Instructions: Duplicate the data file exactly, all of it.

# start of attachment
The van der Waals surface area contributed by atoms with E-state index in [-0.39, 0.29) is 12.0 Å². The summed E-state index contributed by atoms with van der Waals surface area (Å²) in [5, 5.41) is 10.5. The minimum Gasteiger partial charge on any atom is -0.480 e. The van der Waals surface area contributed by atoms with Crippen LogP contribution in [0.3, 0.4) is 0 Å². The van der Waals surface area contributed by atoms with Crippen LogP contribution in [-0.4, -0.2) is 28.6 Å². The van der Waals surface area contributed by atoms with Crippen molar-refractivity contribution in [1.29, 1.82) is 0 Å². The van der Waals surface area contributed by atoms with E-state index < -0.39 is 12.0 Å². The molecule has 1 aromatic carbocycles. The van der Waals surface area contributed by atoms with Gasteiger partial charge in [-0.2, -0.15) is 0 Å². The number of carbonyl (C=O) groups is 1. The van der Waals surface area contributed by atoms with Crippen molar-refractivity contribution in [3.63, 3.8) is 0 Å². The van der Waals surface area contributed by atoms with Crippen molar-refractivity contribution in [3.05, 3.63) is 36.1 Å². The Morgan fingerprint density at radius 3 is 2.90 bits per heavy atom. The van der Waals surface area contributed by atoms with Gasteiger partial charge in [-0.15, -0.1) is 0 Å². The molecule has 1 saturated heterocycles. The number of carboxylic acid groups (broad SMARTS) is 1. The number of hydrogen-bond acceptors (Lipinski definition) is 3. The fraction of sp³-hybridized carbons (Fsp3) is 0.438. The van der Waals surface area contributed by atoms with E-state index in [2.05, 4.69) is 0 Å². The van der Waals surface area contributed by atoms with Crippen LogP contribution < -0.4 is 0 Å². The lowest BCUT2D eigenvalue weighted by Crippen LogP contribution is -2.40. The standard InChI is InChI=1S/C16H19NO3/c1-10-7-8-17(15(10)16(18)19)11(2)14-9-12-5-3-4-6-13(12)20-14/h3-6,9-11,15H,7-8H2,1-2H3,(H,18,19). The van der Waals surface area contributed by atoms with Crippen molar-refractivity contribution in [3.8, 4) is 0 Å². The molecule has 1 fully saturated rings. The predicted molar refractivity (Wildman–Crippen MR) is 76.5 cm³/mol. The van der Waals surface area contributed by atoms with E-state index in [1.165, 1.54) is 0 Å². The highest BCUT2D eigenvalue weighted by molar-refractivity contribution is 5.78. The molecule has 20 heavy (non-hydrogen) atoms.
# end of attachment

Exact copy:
The van der Waals surface area contributed by atoms with E-state index in [-0.39, 0.29) is 12.0 Å². The summed E-state index contributed by atoms with van der Waals surface area (Å²) in [5, 5.41) is 10.5. The minimum Gasteiger partial charge on any atom is -0.480 e. The van der Waals surface area contributed by atoms with Crippen LogP contribution in [0.3, 0.4) is 0 Å². The van der Waals surface area contributed by atoms with Crippen LogP contribution in [-0.4, -0.2) is 28.6 Å². The van der Waals surface area contributed by atoms with Crippen molar-refractivity contribution in [1.29, 1.82) is 0 Å². The van der Waals surface area contributed by atoms with E-state index < -0.39 is 12.0 Å². The molecule has 1 aromatic carbocycles. The van der Waals surface area contributed by atoms with Gasteiger partial charge in [-0.2, -0.15) is 0 Å². The number of carbonyl (C=O) groups is 1. The van der Waals surface area contributed by atoms with Crippen molar-refractivity contribution in [3.63, 3.8) is 0 Å². The van der Waals surface area contributed by atoms with Crippen molar-refractivity contribution in [3.05, 3.63) is 36.1 Å². The Morgan fingerprint density at radius 3 is 2.90 bits per heavy atom. The van der Waals surface area contributed by atoms with Gasteiger partial charge in [-0.15, -0.1) is 0 Å². The molecule has 1 saturated heterocycles. The number of carboxylic acid groups (broad SMARTS) is 1. The number of hydrogen-bond acceptors (Lipinski definition) is 3. The fraction of sp³-hybridized carbons (Fsp3) is 0.438. The van der Waals surface area contributed by atoms with E-state index in [2.05, 4.69) is 0 Å². The van der Waals surface area contributed by atoms with Crippen LogP contribution < -0.4 is 0 Å². The lowest BCUT2D eigenvalue weighted by Crippen LogP contribution is -2.40. The standard InChI is InChI=1S/C16H19NO3/c1-10-7-8-17(15(10)16(18)19)11(2)14-9-12-5-3-4-6-13(12)20-14/h3-6,9-11,15H,7-8H2,1-2H3,(H,18,19). The van der Waals surface area contributed by atoms with Crippen molar-refractivity contribution in [3.8, 4) is 0 Å². The molecule has 1 fully saturated rings. The predicted molar refractivity (Wildman–Crippen MR) is 76.5 cm³/mol. The van der Waals surface area contributed by atoms with E-state index in [1.165, 1.54) is 0 Å². The highest BCUT2D eigenvalue weighted by molar-refractivity contribution is 5.78. The molecule has 20 heavy (non-hydrogen) atoms.